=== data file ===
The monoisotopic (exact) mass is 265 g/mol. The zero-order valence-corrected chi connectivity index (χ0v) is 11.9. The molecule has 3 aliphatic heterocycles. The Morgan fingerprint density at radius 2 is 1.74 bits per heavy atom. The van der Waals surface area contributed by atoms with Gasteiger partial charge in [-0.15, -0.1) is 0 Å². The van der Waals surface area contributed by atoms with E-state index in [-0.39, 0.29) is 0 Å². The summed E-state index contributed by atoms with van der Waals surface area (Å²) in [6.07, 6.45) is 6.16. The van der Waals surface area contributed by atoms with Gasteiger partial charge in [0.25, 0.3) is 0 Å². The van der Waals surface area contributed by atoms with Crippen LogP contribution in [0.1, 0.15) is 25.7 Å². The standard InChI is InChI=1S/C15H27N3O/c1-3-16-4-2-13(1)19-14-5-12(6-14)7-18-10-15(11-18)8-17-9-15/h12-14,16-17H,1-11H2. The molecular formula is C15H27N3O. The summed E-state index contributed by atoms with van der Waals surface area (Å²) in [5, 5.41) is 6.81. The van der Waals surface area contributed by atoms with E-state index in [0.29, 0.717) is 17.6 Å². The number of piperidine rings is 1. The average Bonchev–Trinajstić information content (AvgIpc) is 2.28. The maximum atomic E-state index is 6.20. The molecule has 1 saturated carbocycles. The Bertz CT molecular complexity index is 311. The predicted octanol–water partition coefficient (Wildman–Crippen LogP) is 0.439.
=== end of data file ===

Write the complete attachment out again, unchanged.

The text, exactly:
The monoisotopic (exact) mass is 265 g/mol. The zero-order valence-corrected chi connectivity index (χ0v) is 11.9. The molecule has 3 aliphatic heterocycles. The Morgan fingerprint density at radius 2 is 1.74 bits per heavy atom. The van der Waals surface area contributed by atoms with Gasteiger partial charge in [-0.15, -0.1) is 0 Å². The van der Waals surface area contributed by atoms with E-state index in [-0.39, 0.29) is 0 Å². The summed E-state index contributed by atoms with van der Waals surface area (Å²) in [6.07, 6.45) is 6.16. The van der Waals surface area contributed by atoms with Gasteiger partial charge in [0.25, 0.3) is 0 Å². The van der Waals surface area contributed by atoms with Crippen LogP contribution in [0.1, 0.15) is 25.7 Å². The standard InChI is InChI=1S/C15H27N3O/c1-3-16-4-2-13(1)19-14-5-12(6-14)7-18-10-15(11-18)8-17-9-15/h12-14,16-17H,1-11H2. The molecular formula is C15H27N3O. The summed E-state index contributed by atoms with van der Waals surface area (Å²) in [5, 5.41) is 6.81. The van der Waals surface area contributed by atoms with E-state index in [0.29, 0.717) is 17.6 Å². The number of piperidine rings is 1. The average Bonchev–Trinajstić information content (AvgIpc) is 2.28. The maximum atomic E-state index is 6.20. The molecule has 1 saturated carbocycles. The Bertz CT molecular complexity index is 311. The predicted octanol–water partition coefficient (Wildman–Crippen LogP) is 0.439.